Answering these questions will help you form the foundation of the review and allow the readers to know a little background of the book.
Genre and Theme
We cannot sort the book into just one genre. It is an amalgamation of various genres. Once you’ve read the book, you are aware of all the components of it. While describing the genre, state only the dominant ones. Say if the entire book is a psychological thriller but a specific section of it depicts comedy, you will not mention humor as a prime part of it.
While describing the genre, it is also important to mention the theme and the setting.
- A psychological thriller set in the 1970s
- A rom-com based on a stranded island
Synopsis of the Book
Write the plot in brief so that the reader gets an overview of what the book is about. Do not go into the details. Introduce the main characters — their names and a small description.
- Renowned scientist Dr.Dre is flying with a team of junior scientists and their plane crashes. Now they are stranded on an island with no communication and no food.
Pro-tip: No spoilers, please. Keep the plot twists out if it to maintain the climax of the book
The Author’s Writing Style
You have already mentioned the author’s name in the primary details. Now you can describe their writing style. The writing style of each author is idiosyncratic. Explain how they have written and described a character or a scene. Is the language simple or complex? Do they use a lot of slang and jargon? Inculcate these points while reviewing their style.
- Rowling has once again mastered the art of creating a fictional world so real.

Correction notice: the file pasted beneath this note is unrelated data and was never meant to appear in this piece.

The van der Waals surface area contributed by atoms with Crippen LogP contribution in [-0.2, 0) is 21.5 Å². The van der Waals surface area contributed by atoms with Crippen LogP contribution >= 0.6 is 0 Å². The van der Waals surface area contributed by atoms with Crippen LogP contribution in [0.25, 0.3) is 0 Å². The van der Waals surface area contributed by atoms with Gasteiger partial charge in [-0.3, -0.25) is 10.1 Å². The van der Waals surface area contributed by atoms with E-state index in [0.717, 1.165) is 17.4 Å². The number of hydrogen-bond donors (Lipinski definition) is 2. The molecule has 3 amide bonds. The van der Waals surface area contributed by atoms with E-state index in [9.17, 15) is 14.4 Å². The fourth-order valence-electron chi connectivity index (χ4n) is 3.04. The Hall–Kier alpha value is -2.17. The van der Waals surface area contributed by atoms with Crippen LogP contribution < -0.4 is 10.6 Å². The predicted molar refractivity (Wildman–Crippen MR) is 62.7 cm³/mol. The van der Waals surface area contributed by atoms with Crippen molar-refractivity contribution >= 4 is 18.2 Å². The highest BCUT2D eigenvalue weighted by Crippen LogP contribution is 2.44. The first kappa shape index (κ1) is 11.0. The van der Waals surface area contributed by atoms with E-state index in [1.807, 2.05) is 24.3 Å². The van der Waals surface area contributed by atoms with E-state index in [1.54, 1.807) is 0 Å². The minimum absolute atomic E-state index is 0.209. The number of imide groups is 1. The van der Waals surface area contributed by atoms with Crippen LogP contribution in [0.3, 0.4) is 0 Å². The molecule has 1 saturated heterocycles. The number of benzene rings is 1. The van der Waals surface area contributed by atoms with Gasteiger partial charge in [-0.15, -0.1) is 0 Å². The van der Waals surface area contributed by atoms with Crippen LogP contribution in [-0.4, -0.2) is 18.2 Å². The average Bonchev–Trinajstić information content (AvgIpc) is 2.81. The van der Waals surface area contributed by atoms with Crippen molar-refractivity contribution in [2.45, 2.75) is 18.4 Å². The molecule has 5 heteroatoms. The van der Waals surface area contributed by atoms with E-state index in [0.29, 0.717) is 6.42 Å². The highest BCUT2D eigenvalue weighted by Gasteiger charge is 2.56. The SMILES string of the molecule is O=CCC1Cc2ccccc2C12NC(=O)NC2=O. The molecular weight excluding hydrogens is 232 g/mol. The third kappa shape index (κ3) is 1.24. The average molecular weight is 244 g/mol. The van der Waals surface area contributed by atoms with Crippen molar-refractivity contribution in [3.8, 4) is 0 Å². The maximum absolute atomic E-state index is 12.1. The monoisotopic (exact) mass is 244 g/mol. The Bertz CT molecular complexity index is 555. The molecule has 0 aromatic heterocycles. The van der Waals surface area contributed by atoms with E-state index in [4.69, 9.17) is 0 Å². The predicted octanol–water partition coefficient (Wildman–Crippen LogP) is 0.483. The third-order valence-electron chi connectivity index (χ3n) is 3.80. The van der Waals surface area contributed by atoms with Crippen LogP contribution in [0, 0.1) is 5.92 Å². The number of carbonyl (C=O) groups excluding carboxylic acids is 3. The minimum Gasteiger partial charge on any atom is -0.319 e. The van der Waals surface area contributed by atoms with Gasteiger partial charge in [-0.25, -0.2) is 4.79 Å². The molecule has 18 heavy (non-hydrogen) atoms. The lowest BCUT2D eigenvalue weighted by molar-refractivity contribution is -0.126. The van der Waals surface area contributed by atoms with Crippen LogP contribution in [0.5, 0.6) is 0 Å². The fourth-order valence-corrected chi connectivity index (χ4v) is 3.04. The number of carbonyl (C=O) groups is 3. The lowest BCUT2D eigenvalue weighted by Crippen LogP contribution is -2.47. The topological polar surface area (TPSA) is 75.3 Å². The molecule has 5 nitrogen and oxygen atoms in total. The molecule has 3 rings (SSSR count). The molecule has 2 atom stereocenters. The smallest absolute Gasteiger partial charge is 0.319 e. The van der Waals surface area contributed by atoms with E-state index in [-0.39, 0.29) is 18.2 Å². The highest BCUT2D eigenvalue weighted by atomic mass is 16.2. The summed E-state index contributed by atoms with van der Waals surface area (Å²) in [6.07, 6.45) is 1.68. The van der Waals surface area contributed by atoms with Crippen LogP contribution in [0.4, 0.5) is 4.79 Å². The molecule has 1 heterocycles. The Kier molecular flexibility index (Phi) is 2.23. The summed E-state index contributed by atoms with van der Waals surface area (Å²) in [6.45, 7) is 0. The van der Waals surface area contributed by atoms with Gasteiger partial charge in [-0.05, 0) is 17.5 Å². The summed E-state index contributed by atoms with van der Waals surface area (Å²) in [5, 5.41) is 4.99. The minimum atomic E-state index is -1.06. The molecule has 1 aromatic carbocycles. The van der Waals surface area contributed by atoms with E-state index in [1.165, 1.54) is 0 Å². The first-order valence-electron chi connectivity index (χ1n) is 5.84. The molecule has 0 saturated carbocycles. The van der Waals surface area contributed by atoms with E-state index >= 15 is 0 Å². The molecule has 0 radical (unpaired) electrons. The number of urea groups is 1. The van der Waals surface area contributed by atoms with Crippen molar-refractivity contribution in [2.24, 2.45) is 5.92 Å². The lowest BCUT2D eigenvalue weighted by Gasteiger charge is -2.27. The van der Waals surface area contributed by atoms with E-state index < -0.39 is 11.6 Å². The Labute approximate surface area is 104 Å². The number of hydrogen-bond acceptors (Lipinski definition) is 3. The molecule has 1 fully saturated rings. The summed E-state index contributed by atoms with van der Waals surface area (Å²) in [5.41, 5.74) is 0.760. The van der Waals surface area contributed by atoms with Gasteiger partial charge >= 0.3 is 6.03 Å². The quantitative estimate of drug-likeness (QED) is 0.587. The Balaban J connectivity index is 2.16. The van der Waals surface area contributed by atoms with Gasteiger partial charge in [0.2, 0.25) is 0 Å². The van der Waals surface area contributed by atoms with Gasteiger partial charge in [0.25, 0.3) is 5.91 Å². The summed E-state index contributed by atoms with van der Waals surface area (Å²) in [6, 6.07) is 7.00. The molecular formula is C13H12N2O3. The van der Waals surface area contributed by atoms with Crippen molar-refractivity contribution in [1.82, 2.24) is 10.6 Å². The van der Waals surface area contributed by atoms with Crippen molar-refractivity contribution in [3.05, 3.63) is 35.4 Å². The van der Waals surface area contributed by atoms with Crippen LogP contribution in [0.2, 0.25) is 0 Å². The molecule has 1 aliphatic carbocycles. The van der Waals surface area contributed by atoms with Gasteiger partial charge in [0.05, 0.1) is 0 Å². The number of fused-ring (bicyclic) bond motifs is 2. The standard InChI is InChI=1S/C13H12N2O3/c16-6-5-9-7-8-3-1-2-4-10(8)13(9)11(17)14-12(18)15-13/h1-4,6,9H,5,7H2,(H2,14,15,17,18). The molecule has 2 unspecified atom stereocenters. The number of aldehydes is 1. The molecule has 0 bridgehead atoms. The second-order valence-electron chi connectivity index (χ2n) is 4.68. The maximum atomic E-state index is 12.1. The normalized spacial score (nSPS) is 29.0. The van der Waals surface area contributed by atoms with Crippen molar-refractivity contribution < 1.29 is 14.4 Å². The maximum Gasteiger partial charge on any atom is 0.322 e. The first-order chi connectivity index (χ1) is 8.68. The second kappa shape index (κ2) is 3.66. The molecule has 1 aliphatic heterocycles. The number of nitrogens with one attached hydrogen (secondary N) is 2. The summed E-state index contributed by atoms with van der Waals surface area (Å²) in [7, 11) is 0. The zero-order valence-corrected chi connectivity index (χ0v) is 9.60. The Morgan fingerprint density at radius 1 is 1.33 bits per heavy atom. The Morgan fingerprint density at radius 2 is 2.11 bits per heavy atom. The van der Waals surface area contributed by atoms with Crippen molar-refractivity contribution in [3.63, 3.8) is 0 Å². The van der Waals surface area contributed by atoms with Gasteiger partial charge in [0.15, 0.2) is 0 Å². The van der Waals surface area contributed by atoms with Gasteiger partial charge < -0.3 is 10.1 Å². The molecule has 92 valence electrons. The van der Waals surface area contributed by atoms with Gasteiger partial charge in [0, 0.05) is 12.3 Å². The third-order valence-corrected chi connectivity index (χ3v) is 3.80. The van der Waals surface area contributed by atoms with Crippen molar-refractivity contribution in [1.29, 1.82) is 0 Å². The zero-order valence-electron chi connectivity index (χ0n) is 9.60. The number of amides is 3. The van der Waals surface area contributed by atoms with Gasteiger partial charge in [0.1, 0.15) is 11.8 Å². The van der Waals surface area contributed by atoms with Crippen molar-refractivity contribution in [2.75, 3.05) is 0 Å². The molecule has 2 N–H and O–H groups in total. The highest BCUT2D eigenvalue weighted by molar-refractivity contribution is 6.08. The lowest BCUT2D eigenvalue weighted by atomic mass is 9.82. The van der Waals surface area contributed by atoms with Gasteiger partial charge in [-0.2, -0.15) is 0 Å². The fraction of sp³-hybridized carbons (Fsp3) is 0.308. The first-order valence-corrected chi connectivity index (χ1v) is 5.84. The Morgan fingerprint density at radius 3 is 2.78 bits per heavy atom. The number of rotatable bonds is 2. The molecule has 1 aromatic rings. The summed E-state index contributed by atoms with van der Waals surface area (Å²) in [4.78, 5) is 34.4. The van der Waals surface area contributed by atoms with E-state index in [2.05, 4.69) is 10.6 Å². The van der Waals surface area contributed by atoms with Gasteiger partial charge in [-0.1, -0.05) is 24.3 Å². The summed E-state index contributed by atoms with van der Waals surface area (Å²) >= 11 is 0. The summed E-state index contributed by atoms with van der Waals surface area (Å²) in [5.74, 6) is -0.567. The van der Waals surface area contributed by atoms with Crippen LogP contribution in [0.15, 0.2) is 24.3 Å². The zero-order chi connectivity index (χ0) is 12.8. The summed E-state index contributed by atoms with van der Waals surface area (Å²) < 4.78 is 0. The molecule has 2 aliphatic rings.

- Perry has incorporated a lot of Gen z slang in his story, so be ready with your newest copy of the Urban Dictionary.
You can also mention if their writing style is homologous to some other famous author.
- An avid reader of Jane Austen would love this book because of its themes and writing style.
Wrap Up Your Review
End your review by expressing your personal opinions about the book. Tell me how much you like the book and why. What parts of it did you find the most interesting — the beginning, the climax, or maybe the denouement.
- I absolutely enjoyed the first half of the book but it felt a little boring towards the end.
- The starting few chapters are slow paced, however it caught up soon. The excitement had me clutching the book so tight.
If you feel the author did an amazing job, praise them.
- I praise the author for tackling some tough issues in this book.
More Book Review Tips!
- Suggest other books with same theme
- Suggest other authors who write the related genre
- Don’t butcher the author — even if you found the book unappealing, try not to heavily criticise it. Use the subtle art of constructive criticism
- If your review contains spoilers, give them a spoiler alert.
- Proofread your review
Writing is an acquired skill and one cannot master it right away. The more you write, the better you become at it. And the more you read, the better you write. Why don’t you pick one from the listed Top 10 C.S. Lewis Books to start easy reading?
Until then, happy writing!